Capital gains derived outside India is excluded
If the words ‘business connection in India’ were wide enough to cover all transactions including transactions in capital assets, there was no reason for Parliament to specifically include income (a) through or from any property in India, (b) through or from any asset or source of income from India, and (c) through or from sale of a capital asset situate in India.  In CIT v Quantas Airways Ltd  , the Court held that the very fact that the transfer of a capital asset situate in India has been brought within the purview of S.9, the intention of Parliament was to not bring within its purview any income derived out of sale or purchase of a capital asset effected outside India. 
Part II: Position after C.I.T. v R.D. Aggarwal
With the introduction of the Finance Act 2003, two new explanations were inserted to the expression “business connection” under S.9(i) with effect from the assessment year 2004-05, clarifying that the expression will include a person acting on behalf of the non-resident, who: 
has, and habitually or regularly exercises in India, an authority to conclude contracts on behalf of the non-resident, unless his activities are limited to the purchase of goods or merchandise for the non-resident;
has no such authority, but habitually maintains in India a stock of goods or merchandise from which he regularly delivers goods or merchandise on behalf of the non-resident; or
habitually secures orders in India, mainly or wholly for the non-resident or for that non-resident and other non-residents controlling, controlled by, or subject to the same common control, as that non-resident.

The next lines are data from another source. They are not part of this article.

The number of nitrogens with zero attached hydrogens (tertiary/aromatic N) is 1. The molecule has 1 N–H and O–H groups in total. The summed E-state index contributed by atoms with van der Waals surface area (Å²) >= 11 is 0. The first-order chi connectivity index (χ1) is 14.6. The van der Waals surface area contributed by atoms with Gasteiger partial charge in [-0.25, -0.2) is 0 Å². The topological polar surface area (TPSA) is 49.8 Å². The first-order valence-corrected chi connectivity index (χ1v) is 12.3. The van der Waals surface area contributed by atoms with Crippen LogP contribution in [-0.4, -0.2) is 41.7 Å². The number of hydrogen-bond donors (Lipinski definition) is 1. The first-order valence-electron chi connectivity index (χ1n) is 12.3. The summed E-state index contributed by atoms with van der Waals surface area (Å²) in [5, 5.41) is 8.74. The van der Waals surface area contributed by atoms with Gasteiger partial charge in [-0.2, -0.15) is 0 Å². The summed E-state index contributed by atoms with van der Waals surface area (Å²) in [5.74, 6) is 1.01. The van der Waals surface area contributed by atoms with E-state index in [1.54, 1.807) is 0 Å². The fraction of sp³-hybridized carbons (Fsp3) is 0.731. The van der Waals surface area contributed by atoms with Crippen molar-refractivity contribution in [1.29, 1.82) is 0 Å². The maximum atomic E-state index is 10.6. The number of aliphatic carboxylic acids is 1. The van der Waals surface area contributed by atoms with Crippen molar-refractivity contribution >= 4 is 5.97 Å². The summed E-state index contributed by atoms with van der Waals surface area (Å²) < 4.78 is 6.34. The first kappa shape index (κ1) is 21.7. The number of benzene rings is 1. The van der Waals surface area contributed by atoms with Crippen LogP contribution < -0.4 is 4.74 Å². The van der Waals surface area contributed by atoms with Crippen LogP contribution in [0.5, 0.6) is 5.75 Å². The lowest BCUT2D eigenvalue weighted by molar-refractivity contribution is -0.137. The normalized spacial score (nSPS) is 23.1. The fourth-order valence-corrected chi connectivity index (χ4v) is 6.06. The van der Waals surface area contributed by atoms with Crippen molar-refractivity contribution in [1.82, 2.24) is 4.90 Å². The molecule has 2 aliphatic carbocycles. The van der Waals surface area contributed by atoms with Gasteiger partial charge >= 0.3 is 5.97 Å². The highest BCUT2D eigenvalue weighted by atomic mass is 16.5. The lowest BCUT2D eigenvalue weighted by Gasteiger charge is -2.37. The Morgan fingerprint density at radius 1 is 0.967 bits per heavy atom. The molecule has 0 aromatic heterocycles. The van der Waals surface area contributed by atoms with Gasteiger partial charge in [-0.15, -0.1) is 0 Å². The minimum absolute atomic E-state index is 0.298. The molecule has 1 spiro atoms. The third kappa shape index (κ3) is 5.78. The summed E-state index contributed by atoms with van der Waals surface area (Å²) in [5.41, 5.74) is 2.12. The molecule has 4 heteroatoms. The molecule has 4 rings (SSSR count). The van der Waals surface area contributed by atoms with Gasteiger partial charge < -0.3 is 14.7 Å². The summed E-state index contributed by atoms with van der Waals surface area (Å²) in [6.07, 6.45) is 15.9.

The ‘business connection’ will, however, not include cases where the business activity is carried out through a broker, general commission agent or any other agent having an independent status, if such person is acting in the ordinary course of his business.  It has also been explained that were a business is carried on in India through a person referred to in clauses (a), (b) and (c) of Explanation 2, only so much of the income as is attributable to the operations carried out in India shall be deemed to accrue or arise in India. 
“Reading the provision in its plain sense, it can be seen that it requires two conditions to be met – the services which are the source of the income that is sought to be taxed, has to be rendered in India, as well as utilized in India, to be taxable in India. In the present case, both these conditions have not been satisfied simultaneously, therefore, excluding this income from the ambit of taxation in India. Thus, for a non-resident to be taxed on income for services, such a service needs to be rendered within India, and has to be part of a business or profession carried on by such person in India. The petitioners in the present case have provided services to persons resident in India, and though the same have been used here, they have not been rendered in India.”
Thus under Ishikawajima, it was not the mere place where a service was utilized which was determinative of the taxability of the fees received in lieu of the service. For the fees to be taxable, the services rendered to non-residents must have been both rendered in India and utilized in India. In effect, a territorial nexus requirement was sought to be established before the income would come within the purview of the Indian tax net.